miércoles, julio 26, 2006


Born in Tj

Federico Campbell was born in Tijuana, México, in 1941.
He is the author of three novels, Pretexta o el cronista enmascarado, Todo lo de las focas, Transpeninsular y La clave Morse, and a collection of short stories, Tijuanenses.
He also has written three essays: La invención del poder, La memoria de Sciascia, Post scriptum triste, and a critical anthology of Juan Rulfo,
La ficción de la memoria.

Tijuana, stories on the border, was translated and introduced by Debra A. Castillo, Professor of Romance Studies and Comparative Literarture at Cornell University, in Ithaca, New York, and published by the University of California Press, Berkeley, in 1995.
Tijuana is a haunting collection of stories and a novella, all set in the shadowy borderlands between Mexico and the United States. A fresh and evocative voice, Federico Campbell traces the shaping and reshaping of identity, landscape, culture, and nationality, yielding visions both seductive and wrought with seen and unseen tensions. The novella, "Everything About Seals", is part love story and part disturbing tale of romantic obsession; a nameless narrator pursues Beverly, a mysterious American woman, through the streets of Tijuana for many years. The narrator's on-again, off-again relationship with Beverly articulates the fragmented fluid character of the border, reaching into the crossed yet uncrossable gaps of city and self.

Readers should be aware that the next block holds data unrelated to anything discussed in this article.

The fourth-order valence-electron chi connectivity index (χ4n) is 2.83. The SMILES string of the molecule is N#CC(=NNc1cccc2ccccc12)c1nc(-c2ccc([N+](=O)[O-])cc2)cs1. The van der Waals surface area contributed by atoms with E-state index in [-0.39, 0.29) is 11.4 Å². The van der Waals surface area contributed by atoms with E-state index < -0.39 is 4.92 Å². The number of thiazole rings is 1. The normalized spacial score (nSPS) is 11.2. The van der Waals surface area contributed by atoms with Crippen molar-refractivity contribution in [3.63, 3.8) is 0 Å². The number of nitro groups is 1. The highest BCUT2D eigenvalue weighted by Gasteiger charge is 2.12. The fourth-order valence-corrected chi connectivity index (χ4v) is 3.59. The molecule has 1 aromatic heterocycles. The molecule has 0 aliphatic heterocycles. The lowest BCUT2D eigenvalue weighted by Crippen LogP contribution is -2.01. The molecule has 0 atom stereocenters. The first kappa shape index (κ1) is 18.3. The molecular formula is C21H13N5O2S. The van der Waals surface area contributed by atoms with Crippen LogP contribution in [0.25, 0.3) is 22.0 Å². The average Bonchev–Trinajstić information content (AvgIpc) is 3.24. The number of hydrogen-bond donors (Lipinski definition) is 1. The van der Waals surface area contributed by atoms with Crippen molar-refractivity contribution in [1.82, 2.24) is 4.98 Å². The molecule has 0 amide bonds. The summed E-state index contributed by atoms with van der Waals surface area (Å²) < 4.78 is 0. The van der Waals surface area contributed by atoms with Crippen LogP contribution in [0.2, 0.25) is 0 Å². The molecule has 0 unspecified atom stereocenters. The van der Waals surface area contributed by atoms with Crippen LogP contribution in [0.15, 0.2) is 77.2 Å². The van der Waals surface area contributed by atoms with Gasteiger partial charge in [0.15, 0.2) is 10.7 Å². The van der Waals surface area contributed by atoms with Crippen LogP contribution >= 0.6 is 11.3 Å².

Together these stories trace many kinds of borders —geographical, psychological, cultural, spiritual— and the "halfway beings" that inhabit them. The narrative voice is similarly many-sided, moving from the brash teenage gang member whose gang's symbol is a flying horse, to the confused law student unsure whether he owes cultural allegiance to Mexico City or Los Angeles.
Campbell, a Mexico City-based writer, has captured here the ambivalent, fascinating ties between Mexico and the U.S. ties ranging from Hollywood movies to Mexican folklore. The first English-language translation of his work, Tijuana will be welcomed by general readers
as well as literary critics, anthropologists, historians and those interested in te culture of the border.

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